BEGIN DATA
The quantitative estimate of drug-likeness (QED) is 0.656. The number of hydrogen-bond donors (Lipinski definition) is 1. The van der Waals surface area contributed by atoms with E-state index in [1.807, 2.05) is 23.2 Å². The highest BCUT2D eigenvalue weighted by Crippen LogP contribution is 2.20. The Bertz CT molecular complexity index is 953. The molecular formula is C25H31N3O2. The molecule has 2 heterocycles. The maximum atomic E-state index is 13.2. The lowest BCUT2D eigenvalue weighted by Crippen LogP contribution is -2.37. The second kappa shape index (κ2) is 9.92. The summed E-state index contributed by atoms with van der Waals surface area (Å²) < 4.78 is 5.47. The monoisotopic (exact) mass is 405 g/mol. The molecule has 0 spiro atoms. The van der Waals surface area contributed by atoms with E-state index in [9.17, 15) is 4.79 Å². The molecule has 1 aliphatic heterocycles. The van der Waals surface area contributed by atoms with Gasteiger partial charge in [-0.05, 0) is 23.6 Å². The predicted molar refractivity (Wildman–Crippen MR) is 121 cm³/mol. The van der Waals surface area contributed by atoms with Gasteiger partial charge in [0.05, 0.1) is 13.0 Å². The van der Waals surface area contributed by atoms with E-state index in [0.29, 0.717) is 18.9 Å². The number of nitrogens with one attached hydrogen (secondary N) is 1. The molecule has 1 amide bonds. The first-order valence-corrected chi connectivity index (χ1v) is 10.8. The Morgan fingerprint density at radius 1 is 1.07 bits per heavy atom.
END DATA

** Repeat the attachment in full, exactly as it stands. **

The quantitative estimate of drug-likeness (QED) is 0.656. The number of hydrogen-bond donors (Lipinski definition) is 1. The van der Waals surface area contributed by atoms with E-state index in [1.807, 2.05) is 23.2 Å². The highest BCUT2D eigenvalue weighted by Crippen LogP contribution is 2.20. The Bertz CT molecular complexity index is 953. The molecular formula is C25H31N3O2. The molecule has 2 heterocycles. The maximum atomic E-state index is 13.2. The lowest BCUT2D eigenvalue weighted by Crippen LogP contribution is -2.37. The second kappa shape index (κ2) is 9.92. The summed E-state index contributed by atoms with van der Waals surface area (Å²) < 4.78 is 5.47. The monoisotopic (exact) mass is 405 g/mol. The molecule has 0 spiro atoms. The van der Waals surface area contributed by atoms with E-state index in [9.17, 15) is 4.79 Å². The molecule has 1 aliphatic heterocycles. The van der Waals surface area contributed by atoms with Gasteiger partial charge in [-0.05, 0) is 23.6 Å². The predicted molar refractivity (Wildman–Crippen MR) is 121 cm³/mol. The van der Waals surface area contributed by atoms with Gasteiger partial charge in [0.05, 0.1) is 13.0 Å². The van der Waals surface area contributed by atoms with E-state index in [0.29, 0.717) is 18.9 Å². The number of nitrogens with one attached hydrogen (secondary N) is 1. The molecule has 1 amide bonds. The first-order valence-corrected chi connectivity index (χ1v) is 10.8. The Morgan fingerprint density at radius 1 is 1.07 bits per heavy atom.